Artists and scientists have been fascinated by the connection between the senses throughout history.

Goethe and Isaac Newton both proposed theories for how sound and light share common frequencies. Carl Jung wrote about “color hearing” in Symbols of Transformation.

But sound and color are an especially important source of inspiration for musicians. It’s easy to see why.

The timbral qualities of sound are strongly associated with color and texture. The word timbre itself is often translated as “tone color.”

But in some cases it goes even further. Individual notes have strong connections to color for some musicians.

20th century composer Alexander Scriabin created a “color organ” based on his experience of sound and color.

He developed his own notation system for it to ensure the correct hue was displayed with the right notes in his pieces.

Visual elements have always helped draw audiences into the flow of live music.

Liquid light shows emerged in the 60s to provide visuals for “happenings” in the psychedelic music scene.

Artists manipulated liquids of different colors and densities on modified overhead projectors. The results were organic, evolving landscapes of color and light.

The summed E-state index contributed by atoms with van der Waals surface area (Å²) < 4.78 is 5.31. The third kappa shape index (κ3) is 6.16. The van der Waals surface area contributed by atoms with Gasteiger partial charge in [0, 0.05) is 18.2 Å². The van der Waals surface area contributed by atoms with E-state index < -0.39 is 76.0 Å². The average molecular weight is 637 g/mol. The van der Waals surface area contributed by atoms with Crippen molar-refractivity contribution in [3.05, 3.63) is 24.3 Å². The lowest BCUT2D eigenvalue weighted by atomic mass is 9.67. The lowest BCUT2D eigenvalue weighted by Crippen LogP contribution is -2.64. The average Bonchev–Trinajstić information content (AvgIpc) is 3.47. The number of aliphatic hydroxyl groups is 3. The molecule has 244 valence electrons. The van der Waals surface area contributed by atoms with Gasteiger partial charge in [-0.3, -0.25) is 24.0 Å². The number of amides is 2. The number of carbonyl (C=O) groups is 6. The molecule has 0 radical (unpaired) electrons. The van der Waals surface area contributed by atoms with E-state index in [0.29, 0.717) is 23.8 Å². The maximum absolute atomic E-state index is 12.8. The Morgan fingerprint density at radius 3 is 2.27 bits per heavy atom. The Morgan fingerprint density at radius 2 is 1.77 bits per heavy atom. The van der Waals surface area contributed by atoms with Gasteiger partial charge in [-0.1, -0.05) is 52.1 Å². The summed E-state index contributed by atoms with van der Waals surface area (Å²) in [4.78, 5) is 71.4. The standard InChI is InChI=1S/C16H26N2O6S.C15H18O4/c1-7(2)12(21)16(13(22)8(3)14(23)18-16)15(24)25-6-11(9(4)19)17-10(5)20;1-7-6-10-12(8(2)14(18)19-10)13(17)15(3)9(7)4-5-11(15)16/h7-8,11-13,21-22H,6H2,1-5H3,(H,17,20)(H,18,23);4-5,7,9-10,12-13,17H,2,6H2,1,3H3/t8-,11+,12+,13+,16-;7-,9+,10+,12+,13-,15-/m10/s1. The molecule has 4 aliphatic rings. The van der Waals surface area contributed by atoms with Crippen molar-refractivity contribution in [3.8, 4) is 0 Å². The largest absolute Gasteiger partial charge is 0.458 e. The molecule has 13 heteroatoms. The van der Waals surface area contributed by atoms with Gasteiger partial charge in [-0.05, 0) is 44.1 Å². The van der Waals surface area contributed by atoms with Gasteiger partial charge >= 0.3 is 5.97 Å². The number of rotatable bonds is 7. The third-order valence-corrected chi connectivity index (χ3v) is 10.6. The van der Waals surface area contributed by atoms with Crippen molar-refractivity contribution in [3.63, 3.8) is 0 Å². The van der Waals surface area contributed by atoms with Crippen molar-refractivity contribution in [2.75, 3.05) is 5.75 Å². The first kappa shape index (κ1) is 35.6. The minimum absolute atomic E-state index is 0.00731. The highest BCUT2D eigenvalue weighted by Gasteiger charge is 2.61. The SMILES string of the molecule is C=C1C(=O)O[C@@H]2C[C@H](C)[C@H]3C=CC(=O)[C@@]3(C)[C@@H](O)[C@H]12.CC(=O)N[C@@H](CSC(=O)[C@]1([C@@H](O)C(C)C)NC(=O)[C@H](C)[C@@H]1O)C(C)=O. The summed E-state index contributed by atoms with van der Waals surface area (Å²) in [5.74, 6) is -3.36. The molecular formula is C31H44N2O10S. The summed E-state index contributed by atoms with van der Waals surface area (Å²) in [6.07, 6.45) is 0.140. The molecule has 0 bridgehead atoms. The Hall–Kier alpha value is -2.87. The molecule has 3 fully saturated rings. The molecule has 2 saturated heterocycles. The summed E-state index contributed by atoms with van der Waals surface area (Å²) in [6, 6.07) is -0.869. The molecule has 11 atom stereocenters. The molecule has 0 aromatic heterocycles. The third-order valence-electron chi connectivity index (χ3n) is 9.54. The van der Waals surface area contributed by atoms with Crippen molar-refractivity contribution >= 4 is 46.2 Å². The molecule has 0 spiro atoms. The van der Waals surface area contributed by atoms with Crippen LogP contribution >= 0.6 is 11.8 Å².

Electronic music visualizers

Creative engineers realized in the mid 70s that electronic signals could be used to generate complex visuals.

For the first time, signal properties like frequency and dynamics could be mapped onto colors or shapes.

For the first time, signal properties like frequency and dynamics could be mapped onto colors or shapes.

Changes in signal level could control intensity the same way a compressor’s threshold sets the amount of gain reduction.

A sound’s frequency balance could be used to control the palette of colors in a visualization.

This research produced some of the earliest commercially available music visualizers like the bizarre Atari Video Music.

With a debut price of roughly $700 in modern money, the Atari Video Music was a completely new type of product.

It was a commercial failure that never approached the popularity of Atari’s video game systems. But it was a trailblazing device that paved the way for the future.